As dawn broke over the Channel, we could see two pillars of smoke rising above the southern horizon marking the spot where we were attacked and where a lot of good soldiers and sailors lost their lives for an exercise and because of incorrect communications. When it became light, Tom and I went to the gun tub to look at what had injured the sailor. There lay the stern anchor. It had been blown from its brackets on the stern, up and around to the starboard quarter and into the gun tub. I tried to lift it again, and this time it would not budge. I knew I had help from someone that wasn’t on the ship when I lifted that anchor earlier.
The aftermath was harder to take than the actual torpedoing. When it became apparent that the ship was not going to sink, I walked around the ship looking at the damage and looking for any injured not picked up before that might need attention now. There were some with headaches, wrenched backs, skinned shins and legs from bumping into things in the dark. A helmet lying on the deck where the Stern 40mm gun once stood hit me about as hard as anything. It had been split up the sides and was as flat as a plate from being slammed up against the underside of the gun tub. It bore the name of the Boatswain Mate who was trying to activate smoke pods when the torpedo hit. The overwhelming feeling of everyone I talked to was anger. “Where were the protecting ships that we should have had?” There was only a small Corvette that I saw when we weighed anchor and headed out into the English Channel, but no one that I know of ever saw it during the attack.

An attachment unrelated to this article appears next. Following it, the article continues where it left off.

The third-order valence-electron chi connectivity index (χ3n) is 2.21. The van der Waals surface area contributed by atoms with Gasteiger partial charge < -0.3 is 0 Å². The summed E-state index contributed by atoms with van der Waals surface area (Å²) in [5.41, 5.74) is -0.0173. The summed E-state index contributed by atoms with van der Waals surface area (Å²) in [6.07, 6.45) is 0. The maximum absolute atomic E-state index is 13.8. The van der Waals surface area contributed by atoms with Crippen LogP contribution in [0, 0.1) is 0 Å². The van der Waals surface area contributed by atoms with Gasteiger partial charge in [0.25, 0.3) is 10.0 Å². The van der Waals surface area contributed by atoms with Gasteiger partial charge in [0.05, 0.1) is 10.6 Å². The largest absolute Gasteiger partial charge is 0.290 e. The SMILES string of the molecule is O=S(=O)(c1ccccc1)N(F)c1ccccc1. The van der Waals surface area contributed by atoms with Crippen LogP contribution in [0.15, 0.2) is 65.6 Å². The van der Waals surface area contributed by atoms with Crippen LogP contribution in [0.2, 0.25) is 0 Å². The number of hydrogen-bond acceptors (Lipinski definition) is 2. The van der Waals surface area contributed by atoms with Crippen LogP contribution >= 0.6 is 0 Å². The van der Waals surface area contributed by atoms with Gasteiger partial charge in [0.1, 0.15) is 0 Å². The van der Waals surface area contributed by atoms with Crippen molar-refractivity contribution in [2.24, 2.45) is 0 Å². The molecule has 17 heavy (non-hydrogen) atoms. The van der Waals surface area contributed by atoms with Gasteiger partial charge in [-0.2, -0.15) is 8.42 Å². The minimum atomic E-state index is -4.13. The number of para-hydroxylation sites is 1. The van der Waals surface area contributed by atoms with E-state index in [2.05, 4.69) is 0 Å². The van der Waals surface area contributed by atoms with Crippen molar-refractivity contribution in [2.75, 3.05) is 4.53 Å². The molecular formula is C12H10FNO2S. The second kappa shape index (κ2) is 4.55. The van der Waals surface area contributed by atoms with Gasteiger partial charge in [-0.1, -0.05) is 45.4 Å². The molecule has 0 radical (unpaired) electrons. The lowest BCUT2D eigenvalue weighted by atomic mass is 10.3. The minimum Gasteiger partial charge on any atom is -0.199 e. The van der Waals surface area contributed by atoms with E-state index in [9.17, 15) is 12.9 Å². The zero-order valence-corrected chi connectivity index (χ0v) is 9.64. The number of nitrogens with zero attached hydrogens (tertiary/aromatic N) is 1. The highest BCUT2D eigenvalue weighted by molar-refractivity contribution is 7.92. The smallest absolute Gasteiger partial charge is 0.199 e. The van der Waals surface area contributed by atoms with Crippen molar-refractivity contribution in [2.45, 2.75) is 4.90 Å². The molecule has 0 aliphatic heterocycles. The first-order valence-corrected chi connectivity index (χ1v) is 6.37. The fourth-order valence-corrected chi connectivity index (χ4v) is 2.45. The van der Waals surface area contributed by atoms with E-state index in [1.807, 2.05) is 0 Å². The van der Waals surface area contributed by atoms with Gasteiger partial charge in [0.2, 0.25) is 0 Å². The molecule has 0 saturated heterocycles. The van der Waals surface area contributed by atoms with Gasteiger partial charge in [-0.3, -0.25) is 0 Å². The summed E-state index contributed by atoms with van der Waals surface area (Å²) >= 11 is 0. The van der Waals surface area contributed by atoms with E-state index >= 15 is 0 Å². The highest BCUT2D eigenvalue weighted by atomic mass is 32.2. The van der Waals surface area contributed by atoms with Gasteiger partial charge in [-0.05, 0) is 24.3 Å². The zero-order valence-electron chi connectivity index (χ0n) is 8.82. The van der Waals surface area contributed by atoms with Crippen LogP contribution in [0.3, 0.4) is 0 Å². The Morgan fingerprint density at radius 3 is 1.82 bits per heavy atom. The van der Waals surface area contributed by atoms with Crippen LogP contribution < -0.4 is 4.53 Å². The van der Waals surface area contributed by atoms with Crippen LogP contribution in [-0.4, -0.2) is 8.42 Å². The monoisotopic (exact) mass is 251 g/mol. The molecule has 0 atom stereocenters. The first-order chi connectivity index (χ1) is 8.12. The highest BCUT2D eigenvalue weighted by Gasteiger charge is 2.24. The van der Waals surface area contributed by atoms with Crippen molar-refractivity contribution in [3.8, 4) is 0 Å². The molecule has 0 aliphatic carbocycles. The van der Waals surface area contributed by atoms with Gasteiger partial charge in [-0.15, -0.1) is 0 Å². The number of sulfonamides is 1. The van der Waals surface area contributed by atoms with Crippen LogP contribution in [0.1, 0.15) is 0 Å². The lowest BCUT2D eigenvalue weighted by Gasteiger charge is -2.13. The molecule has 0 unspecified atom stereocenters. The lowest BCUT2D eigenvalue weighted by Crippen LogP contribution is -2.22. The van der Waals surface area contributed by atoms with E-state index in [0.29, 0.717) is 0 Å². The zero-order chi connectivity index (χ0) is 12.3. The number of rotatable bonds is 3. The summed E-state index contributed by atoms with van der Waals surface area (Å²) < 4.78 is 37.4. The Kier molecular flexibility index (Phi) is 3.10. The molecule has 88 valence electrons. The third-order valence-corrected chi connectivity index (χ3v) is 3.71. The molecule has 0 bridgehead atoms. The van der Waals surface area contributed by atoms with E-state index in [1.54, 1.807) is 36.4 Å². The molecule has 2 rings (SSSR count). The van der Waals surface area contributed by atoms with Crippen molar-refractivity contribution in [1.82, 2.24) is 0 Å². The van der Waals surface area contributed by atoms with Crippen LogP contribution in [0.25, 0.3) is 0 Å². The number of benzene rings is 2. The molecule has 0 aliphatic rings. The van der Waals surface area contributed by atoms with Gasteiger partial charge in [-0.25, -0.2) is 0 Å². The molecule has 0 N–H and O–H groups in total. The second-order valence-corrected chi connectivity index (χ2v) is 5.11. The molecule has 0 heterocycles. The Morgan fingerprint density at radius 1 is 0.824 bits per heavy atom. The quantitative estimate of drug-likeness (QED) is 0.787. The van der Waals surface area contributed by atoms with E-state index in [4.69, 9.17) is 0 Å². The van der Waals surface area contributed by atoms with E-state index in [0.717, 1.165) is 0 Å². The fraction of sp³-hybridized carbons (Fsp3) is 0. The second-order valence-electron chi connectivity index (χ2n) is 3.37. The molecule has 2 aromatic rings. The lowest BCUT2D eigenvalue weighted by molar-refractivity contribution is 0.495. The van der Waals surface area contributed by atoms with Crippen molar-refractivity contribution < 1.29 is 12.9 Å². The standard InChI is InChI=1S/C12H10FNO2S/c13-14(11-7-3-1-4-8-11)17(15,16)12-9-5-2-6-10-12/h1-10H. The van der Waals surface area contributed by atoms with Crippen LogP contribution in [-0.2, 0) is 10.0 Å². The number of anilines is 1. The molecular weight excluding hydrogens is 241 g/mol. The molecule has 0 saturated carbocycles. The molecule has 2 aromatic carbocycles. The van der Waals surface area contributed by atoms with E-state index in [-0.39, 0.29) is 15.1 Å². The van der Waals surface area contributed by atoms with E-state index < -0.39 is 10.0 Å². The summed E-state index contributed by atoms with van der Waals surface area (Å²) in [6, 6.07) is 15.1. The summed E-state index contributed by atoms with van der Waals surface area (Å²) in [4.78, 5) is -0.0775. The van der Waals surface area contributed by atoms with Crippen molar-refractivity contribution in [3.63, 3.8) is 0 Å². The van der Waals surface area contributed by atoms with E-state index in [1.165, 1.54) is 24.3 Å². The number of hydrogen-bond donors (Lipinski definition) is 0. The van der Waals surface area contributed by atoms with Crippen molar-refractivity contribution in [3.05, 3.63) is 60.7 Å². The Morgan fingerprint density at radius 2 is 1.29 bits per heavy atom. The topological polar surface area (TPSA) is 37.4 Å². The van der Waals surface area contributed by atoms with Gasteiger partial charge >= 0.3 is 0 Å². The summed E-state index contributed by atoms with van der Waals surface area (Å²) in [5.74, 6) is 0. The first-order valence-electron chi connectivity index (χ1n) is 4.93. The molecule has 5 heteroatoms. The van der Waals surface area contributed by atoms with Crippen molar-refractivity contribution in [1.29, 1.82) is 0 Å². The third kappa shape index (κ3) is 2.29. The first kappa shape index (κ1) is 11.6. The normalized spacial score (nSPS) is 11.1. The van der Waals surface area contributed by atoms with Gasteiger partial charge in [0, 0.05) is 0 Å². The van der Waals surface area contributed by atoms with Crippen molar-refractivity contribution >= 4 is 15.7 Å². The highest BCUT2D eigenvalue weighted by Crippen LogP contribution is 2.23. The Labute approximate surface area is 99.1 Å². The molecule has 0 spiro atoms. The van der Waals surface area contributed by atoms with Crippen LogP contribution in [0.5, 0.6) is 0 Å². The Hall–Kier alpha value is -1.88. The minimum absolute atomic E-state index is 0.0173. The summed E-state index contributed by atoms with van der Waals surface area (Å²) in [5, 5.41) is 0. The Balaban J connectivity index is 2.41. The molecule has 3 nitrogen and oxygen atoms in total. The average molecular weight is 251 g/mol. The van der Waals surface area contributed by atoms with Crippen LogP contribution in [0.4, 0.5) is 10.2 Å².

A lot of ink has been used to explain the reasons for the E-Boat attack on Convoy T-4, but from my point of view, there were just too many “cooks in the kitchen”. Plymouth knew that the Germans were active in our area. Our QINC had been given the wrong frequencies to communicate with those who could help. The English destroyer that was first assigned to escort the convoy was prevented from coming out of port because of a hole in the bow, over the protest of the Captain that the ship was seaworthy. We were left out there with no protection.
After the wounded and dead were off loaded at Dartmouth, covered trucks pulled up along the side of the ship and all the enlisted Navy personnel not needed to keep the ship afloat were loaded into the trucks and taken to the gymnasium at the Britannia Royal Naval College. We were all put into the gym and the doors were closed and locked. Later a Naval officer came by and informed us that were not to leave the building except under guard, and that as far as we were concerned, nothing had happened to us. If anyone was caught talking, they would be Court Martialed. Although I had served with sailors who were part of Exercise Tiger, I never knew what it was called, until 1987, when a news magazine broke the story to the public.
|LST 289 in Dartmouth|
|LST 289 after Attack|